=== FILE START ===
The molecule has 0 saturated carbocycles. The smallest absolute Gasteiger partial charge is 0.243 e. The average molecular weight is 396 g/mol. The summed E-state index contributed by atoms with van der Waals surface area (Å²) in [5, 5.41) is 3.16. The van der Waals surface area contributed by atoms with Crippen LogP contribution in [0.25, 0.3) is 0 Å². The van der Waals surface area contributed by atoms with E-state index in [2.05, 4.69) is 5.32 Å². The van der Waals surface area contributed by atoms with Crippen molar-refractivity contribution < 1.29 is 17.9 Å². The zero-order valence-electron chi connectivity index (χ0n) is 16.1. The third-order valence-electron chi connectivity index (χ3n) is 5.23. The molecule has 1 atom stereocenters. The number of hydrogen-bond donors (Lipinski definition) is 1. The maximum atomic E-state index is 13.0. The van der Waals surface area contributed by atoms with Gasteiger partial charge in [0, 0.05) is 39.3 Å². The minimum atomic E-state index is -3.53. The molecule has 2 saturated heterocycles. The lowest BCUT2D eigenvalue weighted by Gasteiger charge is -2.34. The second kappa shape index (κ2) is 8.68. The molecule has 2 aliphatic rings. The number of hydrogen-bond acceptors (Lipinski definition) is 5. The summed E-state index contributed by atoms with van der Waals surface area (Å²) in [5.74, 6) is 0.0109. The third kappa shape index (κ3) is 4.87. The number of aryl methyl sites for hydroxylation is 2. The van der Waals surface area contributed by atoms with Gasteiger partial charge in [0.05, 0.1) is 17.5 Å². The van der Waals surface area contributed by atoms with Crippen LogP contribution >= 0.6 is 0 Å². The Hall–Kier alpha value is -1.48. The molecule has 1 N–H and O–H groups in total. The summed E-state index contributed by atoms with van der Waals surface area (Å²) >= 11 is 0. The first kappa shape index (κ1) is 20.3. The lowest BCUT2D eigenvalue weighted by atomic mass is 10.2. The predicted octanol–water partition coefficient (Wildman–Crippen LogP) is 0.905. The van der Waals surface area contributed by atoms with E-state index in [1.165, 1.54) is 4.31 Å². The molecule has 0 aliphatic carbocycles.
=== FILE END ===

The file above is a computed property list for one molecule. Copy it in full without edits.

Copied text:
The molecule has 0 saturated carbocycles. The smallest absolute Gasteiger partial charge is 0.243 e. The average molecular weight is 396 g/mol. The summed E-state index contributed by atoms with van der Waals surface area (Å²) in [5, 5.41) is 3.16. The van der Waals surface area contributed by atoms with Crippen LogP contribution in [0.25, 0.3) is 0 Å². The van der Waals surface area contributed by atoms with E-state index in [2.05, 4.69) is 5.32 Å². The van der Waals surface area contributed by atoms with Crippen molar-refractivity contribution < 1.29 is 17.9 Å². The zero-order valence-electron chi connectivity index (χ0n) is 16.1. The third-order valence-electron chi connectivity index (χ3n) is 5.23. The molecule has 1 atom stereocenters. The number of hydrogen-bond donors (Lipinski definition) is 1. The maximum atomic E-state index is 13.0. The van der Waals surface area contributed by atoms with Gasteiger partial charge in [0, 0.05) is 39.3 Å². The minimum atomic E-state index is -3.53. The molecule has 2 saturated heterocycles. The lowest BCUT2D eigenvalue weighted by Gasteiger charge is -2.34. The second kappa shape index (κ2) is 8.68. The molecule has 2 aliphatic rings. The number of hydrogen-bond acceptors (Lipinski definition) is 5. The summed E-state index contributed by atoms with van der Waals surface area (Å²) in [5.74, 6) is 0.0109. The third kappa shape index (κ3) is 4.87. The number of aryl methyl sites for hydroxylation is 2. The van der Waals surface area contributed by atoms with Gasteiger partial charge in [0.05, 0.1) is 17.5 Å². The van der Waals surface area contributed by atoms with Crippen LogP contribution >= 0.6 is 0 Å². The Hall–Kier alpha value is -1.48. The molecule has 1 N–H and O–H groups in total. The summed E-state index contributed by atoms with van der Waals surface area (Å²) >= 11 is 0. The first kappa shape index (κ1) is 20.3. The lowest BCUT2D eigenvalue weighted by atomic mass is 10.2. The predicted octanol–water partition coefficient (Wildman–Crippen LogP) is 0.905. The van der Waals surface area contributed by atoms with E-state index in [1.165, 1.54) is 4.31 Å². The molecule has 0 aliphatic carbocycles.